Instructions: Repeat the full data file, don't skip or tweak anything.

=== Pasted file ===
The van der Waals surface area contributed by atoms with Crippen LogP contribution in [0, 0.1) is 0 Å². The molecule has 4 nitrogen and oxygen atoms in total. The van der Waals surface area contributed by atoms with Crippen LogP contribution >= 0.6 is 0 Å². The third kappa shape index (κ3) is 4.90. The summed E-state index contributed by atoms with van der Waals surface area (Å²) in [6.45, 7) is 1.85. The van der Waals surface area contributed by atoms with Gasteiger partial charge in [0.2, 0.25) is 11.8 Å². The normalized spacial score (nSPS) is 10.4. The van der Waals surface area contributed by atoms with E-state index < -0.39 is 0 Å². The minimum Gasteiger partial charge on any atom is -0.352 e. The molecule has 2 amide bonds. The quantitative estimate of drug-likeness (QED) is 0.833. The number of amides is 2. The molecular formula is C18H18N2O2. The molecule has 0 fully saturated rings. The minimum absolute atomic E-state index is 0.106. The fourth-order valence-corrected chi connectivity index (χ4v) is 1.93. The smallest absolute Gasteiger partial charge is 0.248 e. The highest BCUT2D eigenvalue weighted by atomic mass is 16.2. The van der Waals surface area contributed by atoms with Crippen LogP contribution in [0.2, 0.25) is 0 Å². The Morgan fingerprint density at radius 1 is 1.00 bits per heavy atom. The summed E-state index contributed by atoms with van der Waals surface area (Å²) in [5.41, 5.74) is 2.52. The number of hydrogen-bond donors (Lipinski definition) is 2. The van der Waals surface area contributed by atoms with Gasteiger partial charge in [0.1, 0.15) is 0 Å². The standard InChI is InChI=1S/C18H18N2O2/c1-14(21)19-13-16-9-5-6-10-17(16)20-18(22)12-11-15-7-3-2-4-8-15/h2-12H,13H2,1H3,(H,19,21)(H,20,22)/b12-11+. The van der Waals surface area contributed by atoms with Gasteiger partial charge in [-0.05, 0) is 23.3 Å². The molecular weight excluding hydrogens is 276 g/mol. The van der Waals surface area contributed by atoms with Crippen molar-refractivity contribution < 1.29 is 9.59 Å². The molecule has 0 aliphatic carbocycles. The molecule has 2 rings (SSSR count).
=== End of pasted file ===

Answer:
The van der Waals surface area contributed by atoms with Crippen LogP contribution in [0, 0.1) is 0 Å². The molecule has 4 nitrogen and oxygen atoms in total. The van der Waals surface area contributed by atoms with Crippen LogP contribution >= 0.6 is 0 Å². The third kappa shape index (κ3) is 4.90. The summed E-state index contributed by atoms with van der Waals surface area (Å²) in [6.45, 7) is 1.85. The van der Waals surface area contributed by atoms with Gasteiger partial charge in [0.2, 0.25) is 11.8 Å². The normalized spacial score (nSPS) is 10.4. The van der Waals surface area contributed by atoms with E-state index < -0.39 is 0 Å². The minimum Gasteiger partial charge on any atom is -0.352 e. The molecule has 2 amide bonds. The quantitative estimate of drug-likeness (QED) is 0.833. The number of amides is 2. The molecular formula is C18H18N2O2. The molecule has 0 fully saturated rings. The minimum absolute atomic E-state index is 0.106. The fourth-order valence-corrected chi connectivity index (χ4v) is 1.93. The smallest absolute Gasteiger partial charge is 0.248 e. The highest BCUT2D eigenvalue weighted by atomic mass is 16.2. The van der Waals surface area contributed by atoms with Crippen LogP contribution in [0.2, 0.25) is 0 Å². The Morgan fingerprint density at radius 1 is 1.00 bits per heavy atom. The summed E-state index contributed by atoms with van der Waals surface area (Å²) in [5.41, 5.74) is 2.52. The number of hydrogen-bond donors (Lipinski definition) is 2. The van der Waals surface area contributed by atoms with Gasteiger partial charge in [0.1, 0.15) is 0 Å². The standard InChI is InChI=1S/C18H18N2O2/c1-14(21)19-13-16-9-5-6-10-17(16)20-18(22)12-11-15-7-3-2-4-8-15/h2-12H,13H2,1H3,(H,19,21)(H,20,22)/b12-11+. The van der Waals surface area contributed by atoms with Gasteiger partial charge in [-0.05, 0) is 23.3 Å². The molecular weight excluding hydrogens is 276 g/mol. The van der Waals surface area contributed by atoms with Crippen molar-refractivity contribution < 1.29 is 9.59 Å². The molecule has 0 aliphatic carbocycles. The molecule has 2 rings (SSSR count).